Don't Throw that Baby Out!
Updated: Apr 9, 2018
Development regulation is the new housing crisis culprit.
Lately I’ve been reading articles that place the blame for America’s housing crisis at the feet of development regulation. The authors are not making the distinction that the rules are wrong. The claim is that if we just roll back regulation so that there is less of it, our housing crisis would lessen.
It is true that zoning regulations have too often been used by local governments and anti-growth residents to freeze neighborhoods in time and keep them from growing, even as population growth increases the pressure for more housing. Conventional zoning is often used to keep anything but low density, single-family housing from being built. But development regulation should be about more than just housing—granted the worst abuses have been on housing. Bad medicine shouldn’t taint good. Rather than indiscriminately throwing out development regulation, we should reconsider what regulation does and make it work better for America's growing towns and cities.
Almost from the beginning, zoning was used to exclude people from certain neighborhoods, most often by keeping out apartment buildings and their occupants. Then beginning in the 1970s, zoning became a way of securing wealth. Americans started giving up on savings accounts and looking upon their homes as investments. Zoning then came to be seen as the means to keep unwelcome things away from your house that might affect its assessed value. The single-family house zone became sacrosanct. It may be monotonous, but its economics are predictable. Hence the rise of much NIMBYism. But as the growing field of behavioral economics has shown, there are a lot more drivers to human behavior than economics.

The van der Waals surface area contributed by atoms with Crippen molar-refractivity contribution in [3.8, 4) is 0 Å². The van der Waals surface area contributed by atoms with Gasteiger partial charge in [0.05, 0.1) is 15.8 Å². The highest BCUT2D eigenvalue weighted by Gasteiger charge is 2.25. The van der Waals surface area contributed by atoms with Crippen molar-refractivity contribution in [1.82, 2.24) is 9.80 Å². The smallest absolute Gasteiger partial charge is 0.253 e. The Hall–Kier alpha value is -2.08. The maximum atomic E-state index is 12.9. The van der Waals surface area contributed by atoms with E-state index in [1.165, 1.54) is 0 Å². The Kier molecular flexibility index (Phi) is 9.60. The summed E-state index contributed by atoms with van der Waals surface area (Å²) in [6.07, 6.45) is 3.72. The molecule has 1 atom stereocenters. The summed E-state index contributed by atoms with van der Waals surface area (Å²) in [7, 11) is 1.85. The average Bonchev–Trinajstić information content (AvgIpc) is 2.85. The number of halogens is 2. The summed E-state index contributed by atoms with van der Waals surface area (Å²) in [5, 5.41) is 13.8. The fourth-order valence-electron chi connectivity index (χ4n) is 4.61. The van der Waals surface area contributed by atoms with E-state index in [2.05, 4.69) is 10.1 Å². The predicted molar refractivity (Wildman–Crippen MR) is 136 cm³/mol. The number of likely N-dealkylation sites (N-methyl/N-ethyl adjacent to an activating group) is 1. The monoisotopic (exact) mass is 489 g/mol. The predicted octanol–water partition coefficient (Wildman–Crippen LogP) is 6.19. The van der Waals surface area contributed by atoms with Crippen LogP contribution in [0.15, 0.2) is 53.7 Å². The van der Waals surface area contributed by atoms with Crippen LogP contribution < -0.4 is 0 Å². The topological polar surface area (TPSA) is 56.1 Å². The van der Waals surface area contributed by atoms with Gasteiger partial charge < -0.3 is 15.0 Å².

One is our sociality. Human are attracted to enclosed places as settings for social gathering. Unlike bison, flocking birds, or schools of fish, we prefer to gather with others in spaces with vertical edges. Those edges can be defined by trees, the walls of rooms, or the facades of buildings. Even the strongest defenders of single-family houses are attracted to populated streets, plazas and squares bordered by buildings—shared public spaces where fellow humans can be seen walking, dining, and shopping.
But how can a street or other public space develop a feeling of enclosure if there are no governing rules on how each property owner builds? If one building is at the edge of the sidewalk, but its neighbor puts a parking lot between the building and the sidewalk, or is turned 45 degrees from the sidewalk, the sense of enclosure is lost; so is the continuity of experience for the pedestrian walking along the sidewalk from building to building. Traditional walkable main streets become impossible. Development regulation that includes building form and public space standards, like a form-based code, is a better alternative. They set the rules for shaping public space, making it possible to create walkable social and commercial centers.
In reality, these centers create their own market for nearby housing. Housing construction historically has gravitated to be near these social centers. These were and still are desirable places to live a short walk from. And the more people who live nearby, the more life is added to the center, thus increasing the desirability of living nearby.
The problem is not development regulation per se, but rather regulation intended to prevent change rather than shape the places we live.